Make Black history matter for the other 334 days of the year

23 Oct 2021, 6:03

New networks in college are having a ripple effect, writes Arv Kaushal

We make a big fuss of our children or partners on their birthday, but we actually do so because we love them all year round.   

This is the 95th year of celebrating Black History Month, and it’s time we looked at it the same way – something to be especially commemorated each October but also to be at the front of our minds for the other 334 days of the year. 

Now that’s an easy aspiration to have and to express, but at Milton Keynes College Group, we’ve been trying to build structures and processes to make it a reality.   

We’ve set up a series of employee resource groups to look at the way we work, and we’ve appointed chairs, which makes that responsibility an opportunity for individuals to grow and progress in their careers.  

These are people who are already passionate and eager to try to create that better future, but who have never really had a mechanism through which to achieve it.   

Each network also has an internal executive sponsor to give guidance and to be that essential voice at senior level.  They are all people with strong voices within the organisation.   

Our director of marketing sponsors the cultural diversity employee resource group, while our chief people officer looks after the LGBTQ network.   

The principal for MK College’s prison education arm supports the women’s network and the principal at College and South Central Institute of Technology does the same for the men’s network.  

Meanwhile our senior operations director supports the disability group. 

Gradually, people who’ve had no other alternative but to “cheer from the sidelines” when it comes to issues of diversity and equality have a reason to get more involved, to go to those external events, to look for opportunities for change.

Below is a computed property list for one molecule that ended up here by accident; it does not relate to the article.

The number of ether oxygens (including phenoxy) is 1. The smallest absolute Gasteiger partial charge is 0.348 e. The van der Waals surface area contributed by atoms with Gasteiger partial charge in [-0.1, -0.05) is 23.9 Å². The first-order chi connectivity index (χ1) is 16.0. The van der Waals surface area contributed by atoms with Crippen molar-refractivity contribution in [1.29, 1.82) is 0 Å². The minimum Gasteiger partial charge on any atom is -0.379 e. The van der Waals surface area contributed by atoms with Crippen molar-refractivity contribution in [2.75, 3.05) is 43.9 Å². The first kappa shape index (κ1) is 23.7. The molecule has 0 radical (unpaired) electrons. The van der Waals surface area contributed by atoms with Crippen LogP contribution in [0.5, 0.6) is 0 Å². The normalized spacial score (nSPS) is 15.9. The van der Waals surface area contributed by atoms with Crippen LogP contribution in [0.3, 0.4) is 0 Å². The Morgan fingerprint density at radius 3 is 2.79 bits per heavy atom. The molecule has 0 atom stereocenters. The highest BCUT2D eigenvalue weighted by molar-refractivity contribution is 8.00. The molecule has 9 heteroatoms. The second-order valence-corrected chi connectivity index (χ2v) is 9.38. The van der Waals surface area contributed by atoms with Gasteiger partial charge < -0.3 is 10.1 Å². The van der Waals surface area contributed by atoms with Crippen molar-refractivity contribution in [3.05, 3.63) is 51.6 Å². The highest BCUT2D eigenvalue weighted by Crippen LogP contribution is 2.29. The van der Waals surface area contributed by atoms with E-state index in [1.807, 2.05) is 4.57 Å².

To give even greater weight to the networks, we’ve brought in external mentors who’ve kindly volunteered their services free of charge.

So we’ve been hugely fortunate to win support from some highly knowledgeable people, each with a very specific understanding of the areas covered by each network.   

Among these we have some senior civil servants and highly experienced people from industry. 

These include Justin Placide, from the Department for Business, Energy and Industrial Strategy, who is co-chair of the Civil Service Race Forum; and Hayley Brown, co-chairwoman of the Ministry of Defence Gender Network.  

Caroline Eglinton from Network Rail is the company’s disability and access ambassador and LGBTQ specialist; and Meena Chander, founder of Events Together Ltd.

The reaction has been so encouraging. At the beginning I was contacting people and asking, “Do you know about this event?”, or “Do you think it might be good to speak to this person?”.  

Now the networks are getting in touch with me, telling me about the places they’ve been and the people they’ve met and the ideas arising from them.  

Based on a model of allyship, the groups are taking on lives of their own

Based on a model of allyship, the groups are taking on lives of their own and each network is already creating a gentle ripple effect running through the whole college. 

This approach can only hope to succeed with buy-in from the top. Management in many organisations can be reluctant to see employee networks of this kind grow in confidence, just in case they call for uncomfortable or expensive change.   

It’s a risk, and we’re fortunate enough to have unstinting support from the executive level to the extent that the chief executive, Julie Mills, is the executive sponsor for the whole initiative. This leaves no one in any doubt as to the group’s commitment to positive change. 

Black History Month is about celebrating individuals who achieved greatness in spite of the prejudice they faced. It is an aspiration but also a challenge, to make the fight for equality, diversity and inclusion in all its forms a 365-days-a-year campaign.  

Black History Month should be regarded as a signpost, to black presents and black futures.   

One day, we won’t need to remember it exclusively any more. Hastening that day, is surely what remembrance is all about.

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